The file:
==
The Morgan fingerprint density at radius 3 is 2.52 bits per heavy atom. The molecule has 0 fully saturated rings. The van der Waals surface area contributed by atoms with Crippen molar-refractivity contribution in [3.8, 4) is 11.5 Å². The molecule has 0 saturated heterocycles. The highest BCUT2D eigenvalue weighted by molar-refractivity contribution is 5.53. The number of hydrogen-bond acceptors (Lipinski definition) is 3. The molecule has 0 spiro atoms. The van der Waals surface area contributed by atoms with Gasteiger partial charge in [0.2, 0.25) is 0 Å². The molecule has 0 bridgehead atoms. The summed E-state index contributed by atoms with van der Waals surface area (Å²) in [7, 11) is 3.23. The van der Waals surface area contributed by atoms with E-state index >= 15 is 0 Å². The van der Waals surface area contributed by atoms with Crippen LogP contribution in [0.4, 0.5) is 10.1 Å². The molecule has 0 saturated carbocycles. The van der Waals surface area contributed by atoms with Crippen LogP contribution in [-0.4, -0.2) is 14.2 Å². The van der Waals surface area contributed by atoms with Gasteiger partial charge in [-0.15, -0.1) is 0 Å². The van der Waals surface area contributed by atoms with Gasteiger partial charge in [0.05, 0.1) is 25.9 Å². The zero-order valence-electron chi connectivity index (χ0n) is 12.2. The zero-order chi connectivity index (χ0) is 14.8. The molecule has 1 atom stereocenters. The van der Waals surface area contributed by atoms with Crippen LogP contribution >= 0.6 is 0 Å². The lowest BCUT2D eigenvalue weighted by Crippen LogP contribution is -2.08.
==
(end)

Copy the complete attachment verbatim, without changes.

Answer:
The Morgan fingerprint density at radius 3 is 2.52 bits per heavy atom. The molecule has 0 fully saturated rings. The van der Waals surface area contributed by atoms with Crippen molar-refractivity contribution in [3.8, 4) is 11.5 Å². The molecule has 0 saturated heterocycles. The highest BCUT2D eigenvalue weighted by molar-refractivity contribution is 5.53. The number of hydrogen-bond acceptors (Lipinski definition) is 3. The molecule has 0 spiro atoms. The van der Waals surface area contributed by atoms with Gasteiger partial charge in [0.2, 0.25) is 0 Å². The molecule has 0 bridgehead atoms. The summed E-state index contributed by atoms with van der Waals surface area (Å²) in [7, 11) is 3.23. The van der Waals surface area contributed by atoms with E-state index >= 15 is 0 Å². The van der Waals surface area contributed by atoms with Crippen LogP contribution in [0.4, 0.5) is 10.1 Å². The molecule has 0 saturated carbocycles. The van der Waals surface area contributed by atoms with Crippen LogP contribution in [-0.4, -0.2) is 14.2 Å². The van der Waals surface area contributed by atoms with Gasteiger partial charge in [-0.15, -0.1) is 0 Å². The van der Waals surface area contributed by atoms with Gasteiger partial charge in [0.05, 0.1) is 25.9 Å². The zero-order valence-electron chi connectivity index (χ0n) is 12.2. The zero-order chi connectivity index (χ0) is 14.8. The molecule has 1 atom stereocenters. The van der Waals surface area contributed by atoms with Crippen LogP contribution >= 0.6 is 0 Å². The lowest BCUT2D eigenvalue weighted by Crippen LogP contribution is -2.08.